Independent grocery retailers sometimes need to be pushed—kicking and screaming occasionally—into the future. This year’s National Grocers Association Show in Las Vegas was a great example this phenomenon.
The annual gathering, which was the largest in NGA history with about 4,000 retailers, wholesalers and industry partners in attendance, featured more than 40 sessions covering nearly every aspect of retailing.
But the best attended and most insightful educational lectures focused on marketing to millennial consumers and digital communications (the session titled Marketing to Millennial Shoppers and Beyond actually had to turn away people wanting to attend).
While it is well documented that millennial consumers have a completely different approach to shopping, cooking and eating than Gen X or baby boomers, the strategies that retailers can deploy to capture that market aren’t fully formed.
The behaviours and attitudes of this demographic goffer both challenges and opportunities for independent retailers, many if whom are changing their approach to the shopping experience in order to attract and keep the i-generation.
“Millennials are almost solely focused on the digital platform, so retailers need to make sure that the content they are delivering is formatted to engage that specific customer,” said Laura Malisani, co-owner, Gary and Leo’s IGA, a retailer in Havre, Montana.
“They are on their phones and tablets all day, so that’s where we have to communicate with them. Plus we need to have the right content to make our offers relevant.”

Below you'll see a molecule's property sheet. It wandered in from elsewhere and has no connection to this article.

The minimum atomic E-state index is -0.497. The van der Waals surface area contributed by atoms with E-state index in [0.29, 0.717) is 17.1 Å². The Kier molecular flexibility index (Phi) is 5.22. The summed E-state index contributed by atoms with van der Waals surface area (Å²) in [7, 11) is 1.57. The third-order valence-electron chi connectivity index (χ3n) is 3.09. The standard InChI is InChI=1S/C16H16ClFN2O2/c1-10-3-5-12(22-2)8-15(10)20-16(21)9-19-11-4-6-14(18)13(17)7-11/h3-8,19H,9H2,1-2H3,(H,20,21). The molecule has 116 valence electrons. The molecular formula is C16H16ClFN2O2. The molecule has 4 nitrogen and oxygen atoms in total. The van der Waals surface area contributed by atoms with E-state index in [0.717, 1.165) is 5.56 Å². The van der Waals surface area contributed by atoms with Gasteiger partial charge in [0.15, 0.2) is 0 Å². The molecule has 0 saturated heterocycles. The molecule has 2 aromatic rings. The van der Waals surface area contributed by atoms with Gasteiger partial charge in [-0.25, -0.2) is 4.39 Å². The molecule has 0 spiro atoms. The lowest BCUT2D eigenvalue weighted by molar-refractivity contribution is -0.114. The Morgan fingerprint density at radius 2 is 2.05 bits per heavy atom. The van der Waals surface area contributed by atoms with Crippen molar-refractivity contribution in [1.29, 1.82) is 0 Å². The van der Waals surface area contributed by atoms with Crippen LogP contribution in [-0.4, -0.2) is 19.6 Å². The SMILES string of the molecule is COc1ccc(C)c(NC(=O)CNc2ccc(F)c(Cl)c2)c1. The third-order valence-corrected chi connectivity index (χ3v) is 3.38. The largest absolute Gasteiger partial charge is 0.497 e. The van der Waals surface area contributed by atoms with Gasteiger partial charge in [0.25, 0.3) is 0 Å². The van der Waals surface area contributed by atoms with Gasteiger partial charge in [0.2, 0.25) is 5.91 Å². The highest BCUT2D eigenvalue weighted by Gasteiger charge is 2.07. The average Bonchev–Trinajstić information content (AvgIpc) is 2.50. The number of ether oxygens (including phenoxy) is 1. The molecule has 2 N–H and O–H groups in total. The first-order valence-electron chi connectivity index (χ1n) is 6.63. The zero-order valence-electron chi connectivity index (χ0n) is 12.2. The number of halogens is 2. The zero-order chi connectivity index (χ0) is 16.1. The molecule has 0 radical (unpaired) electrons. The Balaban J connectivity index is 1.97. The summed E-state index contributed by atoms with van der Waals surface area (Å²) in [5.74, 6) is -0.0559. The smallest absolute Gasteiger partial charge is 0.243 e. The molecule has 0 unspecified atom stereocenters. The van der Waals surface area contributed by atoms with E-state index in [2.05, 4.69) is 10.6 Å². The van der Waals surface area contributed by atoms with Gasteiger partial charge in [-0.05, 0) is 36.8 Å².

James Messer, vice-president of merchandising at Merchants Distributors, a wholesaler servicing stores in North Carolina and neighbouring states, gave an example of how a recent digital program saw a 30% conversion rate from the promotion and a 15% redemption rate for the related coupon. He said these numbers are considerably higher than similar print campaigns.
Millennials don’t follow any rules, whether it be their buying behavior or the way they shop.
For instance, millennials will connect with store employees who are passionate and conversely are turned off by non-engaged employees.
“Eyeball-to-eyeball is important. They don’t just connect on social media—there are connections going on all the time, and they’ll go back to a store where they had a fun interaction with someone they liked,” said Stephanie Steiner, sales director for Unified Grocers, Los Angeles.
On the exhibit floor, dozens of companies were hawking the very latest shopper engagement technology covering everything from loyalty to cause marketing.
One new exhibitor, Birdzi, offered the example of County Market, a division of Quincy, Illinois-based Niemann Foods, which implemented the tech company’s platform in all of its stores to provide personalized digital savings and increased customer engagement for its shoppers.
County Market is using Birdzi’s platform to deliver personalized offers, location-specific coupons, in-store maps, sharable shopping lists and more to shoppers, creating an entirely new shopping experience for its customers.
County Market has seen 15% to 20% growth week over week in shopper engagement, and hundreds of new downloads each day.